Roast Blog

What probe type is it?

created by Andreas Idl

A practical guide to figure out what is installed on your machine. As a coffee roaster you can come to a point where you need to know about the type of temperature probes that are installed in your machine. Sometimes probes just go bust, and need to be replaced.

Sometimes you might want to connect a second readout (e.g. Cropster) and you want to get a DUAL version of the installed type. The way to find out your probe type is not 100% straight. But following a few tips and tricks you should be on the fairly safe. First, let's narrow down the potential probe types.

Standing before a probe - So what type is it?

Which probe types are common?

There are two families of temperature sensors used in roast temperature monitoring: Thermocouples: Common types are J/K/T/E. They can be ungrounded (recommended), grounded or exposed Resistance Temperature Detectors (RTD): Common types are PT-100 and PT-1000 In roasting you will mostly find either thermocouples of type J or K or RTD of the type PT100 installed. Other types are very uncommon. So just 3 different types? Should be easy to find out what is what. Actually, it is not too complicated if you know where to start. But from the outside it is impossible to tell. So you want to focus on other hints like the label (with version numbers), number of cables, color of cables, writings on the connection board or digital display.

7 Steps To Your Probe Type Conclusion

1) The New Machine

If you have a new machine, ask your supplier what is installed. Nowadays the probe business is quite organized. Suppliers usually install just one specific type per machine version.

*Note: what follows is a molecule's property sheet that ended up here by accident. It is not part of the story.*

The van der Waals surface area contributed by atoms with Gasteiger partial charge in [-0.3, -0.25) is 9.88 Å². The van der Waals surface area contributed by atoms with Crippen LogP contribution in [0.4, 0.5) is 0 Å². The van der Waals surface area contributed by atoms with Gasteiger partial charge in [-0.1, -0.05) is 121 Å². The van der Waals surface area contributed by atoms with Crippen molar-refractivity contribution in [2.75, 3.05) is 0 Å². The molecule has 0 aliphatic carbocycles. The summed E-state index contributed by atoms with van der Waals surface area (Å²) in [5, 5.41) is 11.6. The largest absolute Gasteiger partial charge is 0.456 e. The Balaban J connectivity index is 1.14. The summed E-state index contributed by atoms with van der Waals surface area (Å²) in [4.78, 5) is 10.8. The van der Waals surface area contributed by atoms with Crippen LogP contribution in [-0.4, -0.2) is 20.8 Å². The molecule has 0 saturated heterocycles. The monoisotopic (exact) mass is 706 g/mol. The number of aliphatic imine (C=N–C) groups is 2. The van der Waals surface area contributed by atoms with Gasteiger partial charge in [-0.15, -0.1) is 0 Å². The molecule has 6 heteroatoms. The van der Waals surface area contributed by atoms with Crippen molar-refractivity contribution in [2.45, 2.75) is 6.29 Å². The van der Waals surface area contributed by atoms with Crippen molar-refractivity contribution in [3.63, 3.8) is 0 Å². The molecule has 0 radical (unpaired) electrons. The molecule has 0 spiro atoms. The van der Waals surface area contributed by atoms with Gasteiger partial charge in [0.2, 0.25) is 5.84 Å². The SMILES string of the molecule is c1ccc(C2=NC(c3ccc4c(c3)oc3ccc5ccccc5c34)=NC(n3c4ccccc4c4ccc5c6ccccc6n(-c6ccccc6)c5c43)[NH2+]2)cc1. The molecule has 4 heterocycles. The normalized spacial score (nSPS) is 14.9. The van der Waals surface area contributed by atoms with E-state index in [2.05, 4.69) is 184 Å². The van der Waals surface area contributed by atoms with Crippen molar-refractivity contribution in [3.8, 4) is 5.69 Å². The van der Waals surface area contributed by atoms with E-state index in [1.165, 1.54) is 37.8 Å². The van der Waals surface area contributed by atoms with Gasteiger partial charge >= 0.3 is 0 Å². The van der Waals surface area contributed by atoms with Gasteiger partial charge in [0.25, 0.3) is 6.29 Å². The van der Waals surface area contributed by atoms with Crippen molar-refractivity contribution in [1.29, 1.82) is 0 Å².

2) Label On The Cable

Open the electro box of your machine and see where the thermocouple comes in. (Please do not change anything as this might interfere with the warranty of your supplier.) Please check! If you find the thermocouple cables, have a look if there is any label attached. If so, search for the version string in Google.

The label. There it is! Good, we can google that!

3) Connection Port Signs

Have a look where the cables are connected. Check what is written there. If you see a "Resistor"-icon you would have a RTD, if it says +/- or TC , you have a thermocouple.


OR

4) Label of Digital Display

If your board or digital display (where the cable is connected) has a version number, google it and see what type it suports. Some support RTD and thermcouples, but at different ports. Check how your connection ports are used.

5) Number of Wires.

This is rather simple. Thermocouples have 2 wires, RTDs 2-4. So if the number is bigger than two, you probably have an RTD.

6) Thermocouples: Lead Colors

There is a color coding scheme for thermocouples. Unfortunately there are two: World ISO Code and US/Canada. The standards are: Oddly enough, sometimes the color standards are not complied by the probe manufacturers - or probes manufactured in or for a foreign country using their standards.

7) Grounded or Ungrounded?

For roast temperature monitoring, grounded probes can be too sensitive. How do you find out whether you have grounded or ungrounded probes? The 100% safe way is an ohmmeter ;-) The more pragmatic solution is to just connect it with your preferred reading device. If the reading shows spiky curves or temperature values the probe will be grounded. We recommend replacing it for an ungrounded. We hope this blog entry helped you. If you have suggestions on how to distinguish types, please let us know. Is there a good color code scheme for RTDs?